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|CONSPICUOUS LIQUID CONSUMPTION|
RE-EVALUATION EXERCISE OF
THE NEW BODLEIAN EXTENSION SITE, BROAD STREET, OXFORD 1937
What the data tells us
The late 12th - mid 13th century well assemblages show a marked trend towards regional imports of tablewares. Two are particularly prominent -- Nuneaton Ware (OXAH) from Warwickshire, a white fabric with a distinctive light yellow glaze; and Ashampstead Ware (OXAG) from Berkshire, a red iron-rich fabric that when coated with a colourless lead glaze fires to a clear orange glaze, with a white slip decoration. These must surely have stood out in striking contrast to the predominantly green glazed wares of the locally produced Brill/Boarstall tradition from central Buckinghamshire. Wells 2 and 14, where the Nuneaton Ware is the most common fabric, lie in adjacent tenements behind Buildings 41-2, and Acland House. This tradition dispays a variety of forms -- shoulder jug, tripod pitcher, baluster, rounded and ovoid jugs -- which, interestingly, are not reflected in these assemblages in the Brill/Boarstall tradition until the late 13th century -- although we know that Brill/Boarstall had a diverse range of forms available (Mellor 1994,114).
The occupants of these two tenements may indeed have made an individual choice in selecting light yellow glazed tablewares in a variety of forms -- perhaps to simply brighten their table in a dark room or to deliberately distinguish themselves from their neighbours (see Fig.6). In many parts of western Europe the major regional and long distance imports are whitewares where they are much sought after for finewares (Mellor 2004, pers.com). Such selective choice implies both a disposable income for such purchases and an available market from which to buy them. It is particularly apparent in Well 2, the earliest well group chronologically, where a diversity of jug capacity is also indicated -- a point discussed later.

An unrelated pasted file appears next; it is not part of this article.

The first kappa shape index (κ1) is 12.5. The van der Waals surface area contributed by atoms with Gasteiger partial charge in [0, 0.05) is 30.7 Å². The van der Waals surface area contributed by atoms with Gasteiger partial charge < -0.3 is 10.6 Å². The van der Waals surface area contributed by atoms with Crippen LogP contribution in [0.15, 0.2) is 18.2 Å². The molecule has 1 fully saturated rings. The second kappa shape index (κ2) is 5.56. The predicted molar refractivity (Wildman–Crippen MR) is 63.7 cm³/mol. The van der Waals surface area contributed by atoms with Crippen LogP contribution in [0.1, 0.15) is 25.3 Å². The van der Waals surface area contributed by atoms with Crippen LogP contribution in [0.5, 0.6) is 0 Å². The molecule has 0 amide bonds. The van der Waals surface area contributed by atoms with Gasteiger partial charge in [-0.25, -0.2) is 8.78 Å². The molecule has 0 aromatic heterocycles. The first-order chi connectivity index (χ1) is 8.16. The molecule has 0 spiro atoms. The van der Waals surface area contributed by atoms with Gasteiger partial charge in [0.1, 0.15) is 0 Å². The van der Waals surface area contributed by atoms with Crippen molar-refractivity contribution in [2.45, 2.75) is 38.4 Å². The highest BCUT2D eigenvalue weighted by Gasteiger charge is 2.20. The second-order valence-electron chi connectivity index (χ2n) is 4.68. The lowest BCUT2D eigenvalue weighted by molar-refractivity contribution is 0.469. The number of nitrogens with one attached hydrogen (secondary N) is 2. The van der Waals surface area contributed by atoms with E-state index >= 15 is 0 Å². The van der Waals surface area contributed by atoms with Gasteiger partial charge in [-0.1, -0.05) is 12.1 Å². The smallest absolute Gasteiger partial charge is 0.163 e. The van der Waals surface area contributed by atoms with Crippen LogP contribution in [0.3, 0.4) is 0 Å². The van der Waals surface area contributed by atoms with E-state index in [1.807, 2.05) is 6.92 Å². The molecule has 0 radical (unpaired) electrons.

Fig.6: Well 2 assemblage shows a large tripod pitcher (Oxford Medieval Ware), together with two ovoid jugs and the base of a second tripod pitcher -- all sport the same light yellow glaze.
Continental imported wares are absent from these assemblages, although the French influence can be seen by the late 13th century in the parrot beak bridge-spouted jugs of Well 9 (see Fig.7), a fashion which Hurst (1962/3, 151) argued may have originated through the wine trade.
Fig.7: From Well 9. Shows the detail of a parrot beak bridge-spouted jug, also with an applied face mask decoration below the rim.
From the mid 13th century the local Buckinghamshire Brill/Boarstall fineware takes over as the predominant fabric and regional imports become less apparent, which reflects a common trend across the county. The exception is the East Wiltshire coarseware (OXAQ), which produced principally cooking and storage vessels, and continues to appear in the early 14th century assemblages in Well 10 and Pit G when it was the only coarseware supplied in Oxford (Mellor 1994, 106). The glazes on finewares change from the monochrome light yellow and greens of the late 12th to mid 13th century seen in Wells 1,2, 14 and 23, to the highly decorated polychrome jugs which appear in the Brill/Boarstall wares of Well 9.
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